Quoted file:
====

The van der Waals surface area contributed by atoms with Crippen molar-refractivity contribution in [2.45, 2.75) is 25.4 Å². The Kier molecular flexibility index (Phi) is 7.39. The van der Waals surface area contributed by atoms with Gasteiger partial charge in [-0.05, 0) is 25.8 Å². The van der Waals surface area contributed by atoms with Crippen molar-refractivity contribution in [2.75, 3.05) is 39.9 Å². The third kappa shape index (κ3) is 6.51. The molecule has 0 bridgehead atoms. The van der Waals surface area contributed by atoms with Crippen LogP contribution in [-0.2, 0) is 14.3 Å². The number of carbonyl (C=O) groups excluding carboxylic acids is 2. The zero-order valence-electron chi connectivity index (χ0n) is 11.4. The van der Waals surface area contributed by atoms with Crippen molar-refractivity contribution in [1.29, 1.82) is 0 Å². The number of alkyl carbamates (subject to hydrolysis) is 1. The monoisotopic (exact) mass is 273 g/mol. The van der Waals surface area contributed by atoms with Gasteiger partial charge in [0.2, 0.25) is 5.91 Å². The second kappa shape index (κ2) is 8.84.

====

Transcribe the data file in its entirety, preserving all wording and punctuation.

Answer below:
The van der Waals surface area contributed by atoms with Crippen molar-refractivity contribution in [2.45, 2.75) is 25.4 Å². The Kier molecular flexibility index (Phi) is 7.39. The van der Waals surface area contributed by atoms with Gasteiger partial charge in [-0.05, 0) is 25.8 Å². The van der Waals surface area contributed by atoms with Crippen molar-refractivity contribution in [2.75, 3.05) is 39.9 Å². The third kappa shape index (κ3) is 6.51. The molecule has 0 bridgehead atoms. The van der Waals surface area contributed by atoms with Crippen LogP contribution in [-0.2, 0) is 14.3 Å². The number of carbonyl (C=O) groups excluding carboxylic acids is 2. The zero-order valence-electron chi connectivity index (χ0n) is 11.4. The van der Waals surface area contributed by atoms with Crippen molar-refractivity contribution in [1.29, 1.82) is 0 Å². The number of alkyl carbamates (subject to hydrolysis) is 1. The monoisotopic (exact) mass is 273 g/mol. The van der Waals surface area contributed by atoms with Gasteiger partial charge in [0.2, 0.25) is 5.91 Å². The second kappa shape index (κ2) is 8.84.